“To ‘protect’ people from the monument,” Manion said, “the Eagles put a fence around it, the city put another fence around it, and they both put up warning signs. It didn’t help. FFRF rounded up 22 plaintiffs and filed another suit.
“Some of the testimony in this suit is hard to take seriously. In this kind of case, you have to show you’ve been injured by the defendant’s actions. So they claimed ‘psychic injury.’ One guy claimed he lost 60 nights of sleep, just knowing the monument was there. He needs a doctor, not a lawyer.”
Although the Eagles and ACLJ cited precedent supporting their case, the district court judge ruled against them.
“The judge ignored the precedent,” Manion said. “She said the town, by selling the property to the Eagles, ‘showed a preference for religion.’”
ACLJ has appealed to the federal 7th Circuit Court of Appeals, Chicago, and Manion is preparing to retry the case. This is in addition to the similar cases he’s trying in Maryland, Nebraska, and Utah.
“It should be an easy case for us to win,” he said, “but these days you never know with judges.”
Vandals on the Loose
Meanwhile the Eagles’ Ten Commandments monuments have been vandalized in several states. Manion recalled a recent incident in Indianapolis, Indiana.
Unidentified vandals totally destroyed a monument on the state capitol grounds. The state decided to replace it. Hoping to avoid a lawsuit, the authorities ordered a monument that would display the Bill of Rights and other secular, historical milestones along with the Ten Commandments.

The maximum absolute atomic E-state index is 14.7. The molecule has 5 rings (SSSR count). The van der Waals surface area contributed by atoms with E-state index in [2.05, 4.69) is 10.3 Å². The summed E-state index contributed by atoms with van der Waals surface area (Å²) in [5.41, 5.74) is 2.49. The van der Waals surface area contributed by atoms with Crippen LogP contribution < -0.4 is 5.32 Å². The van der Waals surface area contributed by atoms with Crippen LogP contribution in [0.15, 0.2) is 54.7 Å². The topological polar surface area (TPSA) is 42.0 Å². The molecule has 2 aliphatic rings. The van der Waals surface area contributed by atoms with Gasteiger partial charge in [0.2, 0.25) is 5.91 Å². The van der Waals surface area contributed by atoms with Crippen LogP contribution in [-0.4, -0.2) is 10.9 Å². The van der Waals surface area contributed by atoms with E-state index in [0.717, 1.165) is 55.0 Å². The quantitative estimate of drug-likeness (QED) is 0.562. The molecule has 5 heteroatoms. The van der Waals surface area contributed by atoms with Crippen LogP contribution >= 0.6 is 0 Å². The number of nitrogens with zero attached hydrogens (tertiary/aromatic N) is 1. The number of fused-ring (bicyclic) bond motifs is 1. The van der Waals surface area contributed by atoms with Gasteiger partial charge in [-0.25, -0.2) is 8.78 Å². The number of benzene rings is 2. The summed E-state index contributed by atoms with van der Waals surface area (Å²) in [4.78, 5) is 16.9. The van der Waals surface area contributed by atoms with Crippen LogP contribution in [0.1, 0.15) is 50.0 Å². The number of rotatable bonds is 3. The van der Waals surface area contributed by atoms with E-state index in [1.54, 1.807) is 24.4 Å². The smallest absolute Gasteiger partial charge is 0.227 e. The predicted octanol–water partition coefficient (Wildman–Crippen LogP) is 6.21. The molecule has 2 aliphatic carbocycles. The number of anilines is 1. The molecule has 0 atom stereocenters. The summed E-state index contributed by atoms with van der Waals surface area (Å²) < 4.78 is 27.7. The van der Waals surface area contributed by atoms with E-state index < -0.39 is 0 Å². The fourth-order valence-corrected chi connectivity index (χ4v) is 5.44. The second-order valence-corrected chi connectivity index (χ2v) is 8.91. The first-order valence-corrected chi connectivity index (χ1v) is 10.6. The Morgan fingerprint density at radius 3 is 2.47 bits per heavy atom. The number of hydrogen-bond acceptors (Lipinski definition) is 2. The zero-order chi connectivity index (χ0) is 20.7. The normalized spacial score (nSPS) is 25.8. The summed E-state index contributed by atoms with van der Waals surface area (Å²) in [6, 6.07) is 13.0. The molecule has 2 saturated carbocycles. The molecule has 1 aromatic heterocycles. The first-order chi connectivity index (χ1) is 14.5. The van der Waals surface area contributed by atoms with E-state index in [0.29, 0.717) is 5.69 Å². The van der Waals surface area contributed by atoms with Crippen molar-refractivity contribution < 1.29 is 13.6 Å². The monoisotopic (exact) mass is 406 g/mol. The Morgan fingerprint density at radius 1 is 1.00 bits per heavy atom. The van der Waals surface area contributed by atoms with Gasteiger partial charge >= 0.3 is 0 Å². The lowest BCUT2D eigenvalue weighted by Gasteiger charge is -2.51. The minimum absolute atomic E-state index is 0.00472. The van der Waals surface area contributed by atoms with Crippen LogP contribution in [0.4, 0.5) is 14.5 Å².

“They sued us anyhow,” Manion said. “And guess who brought the lawsuit — the vandal who destroyed the original monument! He came forward, filed the suit, and won. The new monument never went up, and he had to pay a fine for destroying the old one.”
Vandals spray-painted a monument in South Bend, Indiana. They knocked down a monument in Plattsmouth, Nebraska, after a lawsuit was filed against it.
Manion did not attribute the vandalism to ideological motivations, but did see a link between the lawsuits and the vandalism.
“Most of the monuments have been there so long that people no longer notice them,” he said. “But when there’s a lawsuit, and it gets to be in the news, some local jerk says, ‘Yeah, let’s wreck that monument; that’ll be fun.’”
The ACLJ and other Christian legal foundations are holding the fort on this and many other important issues. It’s surprising how many cases they actually win. However, it seems that for every case they win, the Left files two more suits. They are intent on attempting to wipe out every public trace of America’s Christian heritage.
As judicial terrorists continue to remove Ten Commandments monuments from the public square, the “Constitution Restoration Act” bill is before both houses of Congress (see http://www.worldnetdaily.com/news/article.asp?ARTICLE_ID=37796). Meanwhile, as has been suggested in “Proclaiming Deliverance from the ACLU” (see http://www.chalcedon.edu/articles/0309/030901duigon.shtml) and by others, it would help a lot if a few million of us displayed the Ten Commandments on our own.
Topics: Biblical Law, Culture , Justice